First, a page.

Wage gains took almost a decade to recover from the financial crisis and recession. The huge overhang of unemployment meant that for almost ten years employers did not have to offer incentives to hire. Since breaking above 3.0% last October at 3.1% annual wages increases have remained steady. When combined with low inflation these gains have given consumers the best additions to purchasing power since the recession and helped to keep the US economy expanding.
Coincident labor market statistics
Two secondary US statistics are are often used as precursors to the labor market portrayal in the payrolls report: ADP payrolls and initial jobless claims.
NFP and ADP
The private payroll list from Automatic Data Processing (ADP) has the most direct correlation to NFP but there are two important differences.
The ADP numbers are generated from the 411,000 company clients whose payrolls are processed by the firm. The BLS numbers cover the entire economy including all levels of government employment.
The ADP numbers come from real payrolls that is they are a record of the paychecks of actual employees. The government payroll figures, while they list real payrolls also contain an estimate, based on the so-called birth-death model, of the number of new jobs created in the reporting month. Those jobs may or may not exist, the model was inaccurate in estimating the number of new jobs in the immediate aftermath of the recession. The conjectural jobs also may or may not last six months as most new businesses fail. These estimated jobs are corrected against tax rolls at a later date in the baseline revision to job data.
The two averages have moved together this year. The three month moving averge for ADP has declined from 221,000 in January to 151,000 in August. Government numbers have fallen from 257,000 at the beginning of the year to 154,000 in July.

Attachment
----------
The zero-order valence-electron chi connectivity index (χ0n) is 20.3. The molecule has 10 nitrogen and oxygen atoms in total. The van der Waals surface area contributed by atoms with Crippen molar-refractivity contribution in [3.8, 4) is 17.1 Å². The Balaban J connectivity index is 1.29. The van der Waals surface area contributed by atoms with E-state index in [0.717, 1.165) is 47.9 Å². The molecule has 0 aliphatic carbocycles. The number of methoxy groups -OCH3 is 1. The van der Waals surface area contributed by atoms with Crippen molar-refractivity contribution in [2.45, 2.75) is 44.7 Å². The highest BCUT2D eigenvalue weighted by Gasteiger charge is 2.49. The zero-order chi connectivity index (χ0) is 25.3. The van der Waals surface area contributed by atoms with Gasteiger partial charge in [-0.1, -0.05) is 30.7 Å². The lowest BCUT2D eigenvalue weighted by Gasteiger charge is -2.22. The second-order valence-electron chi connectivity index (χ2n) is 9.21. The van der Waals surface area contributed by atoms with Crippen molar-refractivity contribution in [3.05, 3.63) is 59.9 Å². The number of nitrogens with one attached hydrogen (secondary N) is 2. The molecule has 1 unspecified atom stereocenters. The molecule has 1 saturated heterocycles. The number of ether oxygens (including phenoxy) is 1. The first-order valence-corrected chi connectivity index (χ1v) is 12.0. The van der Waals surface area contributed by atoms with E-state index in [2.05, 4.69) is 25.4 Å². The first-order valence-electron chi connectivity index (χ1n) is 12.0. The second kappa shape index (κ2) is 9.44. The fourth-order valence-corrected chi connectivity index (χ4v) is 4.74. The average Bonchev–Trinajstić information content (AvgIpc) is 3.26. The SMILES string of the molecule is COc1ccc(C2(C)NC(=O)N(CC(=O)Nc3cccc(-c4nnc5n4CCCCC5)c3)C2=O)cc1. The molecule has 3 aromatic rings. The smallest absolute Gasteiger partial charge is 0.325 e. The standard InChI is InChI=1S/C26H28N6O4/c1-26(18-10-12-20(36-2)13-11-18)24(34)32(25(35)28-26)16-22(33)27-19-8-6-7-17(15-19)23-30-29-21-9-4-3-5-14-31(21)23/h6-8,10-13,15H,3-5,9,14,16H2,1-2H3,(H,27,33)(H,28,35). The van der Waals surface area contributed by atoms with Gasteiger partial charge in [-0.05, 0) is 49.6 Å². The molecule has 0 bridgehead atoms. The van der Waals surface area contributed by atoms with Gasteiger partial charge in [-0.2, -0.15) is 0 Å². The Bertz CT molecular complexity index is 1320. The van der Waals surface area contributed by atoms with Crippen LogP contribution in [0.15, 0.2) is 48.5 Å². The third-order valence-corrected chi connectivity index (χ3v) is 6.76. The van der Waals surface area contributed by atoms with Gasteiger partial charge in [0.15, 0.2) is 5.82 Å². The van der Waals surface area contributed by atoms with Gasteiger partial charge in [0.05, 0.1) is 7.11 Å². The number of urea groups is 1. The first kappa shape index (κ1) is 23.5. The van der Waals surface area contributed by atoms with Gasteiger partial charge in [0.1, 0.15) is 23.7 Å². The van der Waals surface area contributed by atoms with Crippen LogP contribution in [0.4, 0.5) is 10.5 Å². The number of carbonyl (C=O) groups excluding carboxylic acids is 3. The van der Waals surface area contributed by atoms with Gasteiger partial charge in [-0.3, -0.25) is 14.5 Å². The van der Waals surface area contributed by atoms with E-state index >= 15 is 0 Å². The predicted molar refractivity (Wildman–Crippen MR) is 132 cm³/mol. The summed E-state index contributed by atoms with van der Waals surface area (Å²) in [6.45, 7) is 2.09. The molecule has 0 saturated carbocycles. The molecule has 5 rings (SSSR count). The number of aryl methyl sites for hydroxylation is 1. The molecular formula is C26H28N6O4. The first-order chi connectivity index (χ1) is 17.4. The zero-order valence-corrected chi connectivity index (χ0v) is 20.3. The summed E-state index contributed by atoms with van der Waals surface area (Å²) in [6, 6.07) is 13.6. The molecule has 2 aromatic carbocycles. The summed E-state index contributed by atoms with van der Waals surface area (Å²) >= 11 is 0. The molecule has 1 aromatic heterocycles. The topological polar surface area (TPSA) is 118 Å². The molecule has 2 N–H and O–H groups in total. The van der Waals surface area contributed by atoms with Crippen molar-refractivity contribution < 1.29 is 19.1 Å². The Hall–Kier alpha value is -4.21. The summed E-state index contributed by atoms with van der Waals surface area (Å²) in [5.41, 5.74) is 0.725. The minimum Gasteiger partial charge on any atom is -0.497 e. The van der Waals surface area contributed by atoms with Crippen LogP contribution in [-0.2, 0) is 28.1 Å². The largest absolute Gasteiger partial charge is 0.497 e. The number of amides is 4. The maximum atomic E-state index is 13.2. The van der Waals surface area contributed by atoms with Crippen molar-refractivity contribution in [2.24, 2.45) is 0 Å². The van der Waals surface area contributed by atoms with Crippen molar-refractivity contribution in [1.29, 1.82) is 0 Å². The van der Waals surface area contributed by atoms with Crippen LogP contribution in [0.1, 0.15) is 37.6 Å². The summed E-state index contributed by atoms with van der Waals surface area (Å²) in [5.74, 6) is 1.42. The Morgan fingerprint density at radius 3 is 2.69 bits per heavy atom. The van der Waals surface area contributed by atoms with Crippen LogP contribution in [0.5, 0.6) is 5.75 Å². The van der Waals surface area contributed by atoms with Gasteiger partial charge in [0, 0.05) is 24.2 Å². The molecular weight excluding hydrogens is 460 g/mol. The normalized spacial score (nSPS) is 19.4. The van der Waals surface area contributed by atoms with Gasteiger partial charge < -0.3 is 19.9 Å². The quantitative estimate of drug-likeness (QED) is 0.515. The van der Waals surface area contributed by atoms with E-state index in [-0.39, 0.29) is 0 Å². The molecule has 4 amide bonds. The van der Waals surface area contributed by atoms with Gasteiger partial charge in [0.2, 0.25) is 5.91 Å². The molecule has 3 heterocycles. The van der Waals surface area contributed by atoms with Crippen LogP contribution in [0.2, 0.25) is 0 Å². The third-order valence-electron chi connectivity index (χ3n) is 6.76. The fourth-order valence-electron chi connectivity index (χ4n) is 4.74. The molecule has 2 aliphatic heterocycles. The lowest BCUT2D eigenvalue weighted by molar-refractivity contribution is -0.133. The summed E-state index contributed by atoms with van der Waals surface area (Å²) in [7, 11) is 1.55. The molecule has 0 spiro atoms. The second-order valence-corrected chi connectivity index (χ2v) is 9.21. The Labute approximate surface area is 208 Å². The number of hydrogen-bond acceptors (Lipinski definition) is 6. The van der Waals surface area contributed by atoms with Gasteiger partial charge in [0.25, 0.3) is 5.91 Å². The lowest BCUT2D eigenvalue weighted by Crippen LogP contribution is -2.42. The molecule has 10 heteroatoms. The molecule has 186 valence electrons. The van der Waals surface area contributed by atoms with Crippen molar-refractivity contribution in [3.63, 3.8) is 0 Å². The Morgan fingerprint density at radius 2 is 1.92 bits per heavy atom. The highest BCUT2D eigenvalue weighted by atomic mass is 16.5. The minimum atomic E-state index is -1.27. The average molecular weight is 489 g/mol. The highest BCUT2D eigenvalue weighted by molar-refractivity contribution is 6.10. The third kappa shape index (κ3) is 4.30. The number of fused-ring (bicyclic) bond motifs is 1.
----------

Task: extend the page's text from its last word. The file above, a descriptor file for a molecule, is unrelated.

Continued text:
Initial jobless claims
Initial claims have been at or near 50 year lows for more than a year. The achievement is more impressive when one remembers that claims are straight numbers not percentages. In the past five decades the US population has grown 60% yet claims are on a par with 1969 when the country held just 203 million people, there are now 328 million citizens.
Claims are a late cycle indicator. People do not file until they have lost their jobs and this will not happen to large numbers in an economy wide basis until hiring has fallen substantially of halted.
The 4-week moving average was 216,500 in the week of August 30th.
Job creation has retreated somewhat from last year’s strong levels matching the relative decline in US GDP. However at an average of 178,000 monthly this year the market is providing more than enough employment to fill the needs of new entrants to the labor force. Combined with the backlog of unfilled positions over the past two years the upward pressure on wages should remain.
That surplus of work over workers has pushed employment into parts of American society that had long suffered from weaker employment. The current unemployment rates for Hispanics and African-Americans are the lowest on record.